As most know, the US carriers, their torpedo- and dive-bombers and brave crews defeated the Japanese at Midway. Planes off Yorktown played a big role. Japan would never fully recover. But during the battle, two air-delivered Japanese torpedoes struck Yorktown, inflicting heavy damage. She began listing badly, apparently sinking. The order came to abandon ship. Kiefer was one of the last off.


But the next morning, the carrier was still afloat. The decision came to tow Yorktown back to Hawaii. Kiefer led the repair party back aboard to prepare the ship. Then, an enemy submarine managed to hit the carrier with two torpedoes. As she quickly sank, Kiefer helped surviving crew off the ship. In the process, he fell into the water, striking the ship’s hull, badly breaking his ankle and leg. Even so, he swam through the water pushing a raft full of badly injured sailors to their rescue. That heroic effort won Kiefer the Navy Cross.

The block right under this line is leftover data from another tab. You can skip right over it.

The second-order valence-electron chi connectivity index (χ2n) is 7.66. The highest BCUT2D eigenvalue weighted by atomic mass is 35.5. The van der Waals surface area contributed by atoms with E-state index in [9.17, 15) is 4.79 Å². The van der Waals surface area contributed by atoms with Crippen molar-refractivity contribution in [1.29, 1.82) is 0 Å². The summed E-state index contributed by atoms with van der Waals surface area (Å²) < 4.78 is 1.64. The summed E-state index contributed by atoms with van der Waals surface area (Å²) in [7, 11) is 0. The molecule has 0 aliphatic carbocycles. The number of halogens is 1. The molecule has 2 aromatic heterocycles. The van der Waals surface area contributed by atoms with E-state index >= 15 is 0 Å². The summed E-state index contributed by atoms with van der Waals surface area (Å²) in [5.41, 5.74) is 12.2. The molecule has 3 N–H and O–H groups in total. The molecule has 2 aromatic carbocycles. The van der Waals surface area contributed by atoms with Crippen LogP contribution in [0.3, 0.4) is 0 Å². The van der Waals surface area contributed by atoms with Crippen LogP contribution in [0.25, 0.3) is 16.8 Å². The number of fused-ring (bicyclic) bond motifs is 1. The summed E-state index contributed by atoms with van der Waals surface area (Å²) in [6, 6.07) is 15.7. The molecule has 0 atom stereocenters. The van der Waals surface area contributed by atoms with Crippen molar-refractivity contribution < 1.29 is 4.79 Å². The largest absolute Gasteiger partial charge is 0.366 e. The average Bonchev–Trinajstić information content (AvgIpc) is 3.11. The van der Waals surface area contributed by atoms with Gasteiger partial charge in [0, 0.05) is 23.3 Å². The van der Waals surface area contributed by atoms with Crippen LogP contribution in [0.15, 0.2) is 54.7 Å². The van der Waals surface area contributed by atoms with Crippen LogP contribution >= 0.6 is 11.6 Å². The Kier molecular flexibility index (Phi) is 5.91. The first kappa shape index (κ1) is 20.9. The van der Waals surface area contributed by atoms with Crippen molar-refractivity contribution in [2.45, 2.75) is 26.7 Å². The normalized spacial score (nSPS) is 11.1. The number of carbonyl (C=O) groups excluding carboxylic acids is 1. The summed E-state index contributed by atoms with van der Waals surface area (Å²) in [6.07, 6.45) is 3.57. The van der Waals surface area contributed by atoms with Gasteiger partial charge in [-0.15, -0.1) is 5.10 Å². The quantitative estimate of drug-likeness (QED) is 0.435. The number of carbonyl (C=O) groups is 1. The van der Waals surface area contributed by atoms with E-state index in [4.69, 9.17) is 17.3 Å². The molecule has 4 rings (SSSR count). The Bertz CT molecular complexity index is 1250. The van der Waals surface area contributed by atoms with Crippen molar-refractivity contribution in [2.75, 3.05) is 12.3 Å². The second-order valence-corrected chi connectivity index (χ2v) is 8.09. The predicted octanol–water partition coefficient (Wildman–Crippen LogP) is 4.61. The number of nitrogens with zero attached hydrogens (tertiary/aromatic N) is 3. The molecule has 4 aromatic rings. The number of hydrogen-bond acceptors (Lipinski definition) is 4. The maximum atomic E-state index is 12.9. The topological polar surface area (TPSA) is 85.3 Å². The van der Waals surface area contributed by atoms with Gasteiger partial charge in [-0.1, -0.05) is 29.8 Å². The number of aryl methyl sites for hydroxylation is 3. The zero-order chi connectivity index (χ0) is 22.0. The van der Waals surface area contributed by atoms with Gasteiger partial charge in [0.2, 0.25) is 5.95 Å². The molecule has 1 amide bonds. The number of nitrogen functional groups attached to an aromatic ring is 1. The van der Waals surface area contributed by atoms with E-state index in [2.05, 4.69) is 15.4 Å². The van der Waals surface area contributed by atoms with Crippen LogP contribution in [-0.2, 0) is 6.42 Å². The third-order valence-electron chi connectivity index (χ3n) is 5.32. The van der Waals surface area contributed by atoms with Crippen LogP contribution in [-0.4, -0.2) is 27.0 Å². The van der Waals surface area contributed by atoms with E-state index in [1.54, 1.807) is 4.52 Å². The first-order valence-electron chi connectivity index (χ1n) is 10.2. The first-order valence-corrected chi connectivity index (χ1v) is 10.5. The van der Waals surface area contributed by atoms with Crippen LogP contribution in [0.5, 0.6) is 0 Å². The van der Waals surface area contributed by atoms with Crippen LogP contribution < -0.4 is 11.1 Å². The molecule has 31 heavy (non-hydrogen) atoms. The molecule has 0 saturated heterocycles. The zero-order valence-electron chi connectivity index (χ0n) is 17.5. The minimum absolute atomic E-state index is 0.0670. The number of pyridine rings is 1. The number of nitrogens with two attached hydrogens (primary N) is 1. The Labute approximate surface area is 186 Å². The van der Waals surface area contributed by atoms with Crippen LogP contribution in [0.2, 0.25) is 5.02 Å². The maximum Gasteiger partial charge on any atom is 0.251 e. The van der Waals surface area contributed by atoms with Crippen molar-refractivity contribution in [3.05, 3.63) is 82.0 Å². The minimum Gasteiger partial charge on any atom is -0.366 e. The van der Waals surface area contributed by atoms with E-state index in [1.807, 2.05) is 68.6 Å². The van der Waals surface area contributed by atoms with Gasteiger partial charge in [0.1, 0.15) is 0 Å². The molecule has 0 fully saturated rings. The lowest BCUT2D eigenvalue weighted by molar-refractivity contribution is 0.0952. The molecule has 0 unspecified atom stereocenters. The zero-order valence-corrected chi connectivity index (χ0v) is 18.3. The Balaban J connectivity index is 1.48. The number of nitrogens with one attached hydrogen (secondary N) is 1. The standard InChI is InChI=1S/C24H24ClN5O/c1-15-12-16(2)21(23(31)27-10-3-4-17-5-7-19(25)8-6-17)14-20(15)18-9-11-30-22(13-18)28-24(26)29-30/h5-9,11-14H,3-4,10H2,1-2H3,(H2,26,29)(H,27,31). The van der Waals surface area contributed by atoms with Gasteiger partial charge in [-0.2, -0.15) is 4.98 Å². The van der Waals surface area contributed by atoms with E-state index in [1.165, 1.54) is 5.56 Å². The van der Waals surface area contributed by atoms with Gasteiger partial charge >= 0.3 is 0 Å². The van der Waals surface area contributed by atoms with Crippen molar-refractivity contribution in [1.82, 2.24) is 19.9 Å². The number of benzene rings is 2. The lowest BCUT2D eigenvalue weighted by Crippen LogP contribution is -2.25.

Once recovered, Kiefer became the CO of a new carrier, Ticonderoga (CV-14). After taking the ship to war, and even steering her through a typhoon that claimed more ships and lives than any sea battle of the war, Kiefer ultimately faced his toughest test. The desperate Japanese had begun sending pilots on suicide missions. In January 1945, two kamikaze planes struck Ticonderoga. The first hit the deck where fueling and ordnance were being loaded on planes, setting off massive fires. But a quick-thinking Kiefer ordered ballast tanks be flooded, purposely causing the ship to list. That caused burning fuel and equipment to slide off the deck and into the sea. He also turned the ship so the wind would blow smoke and flames away from men fighting the fires.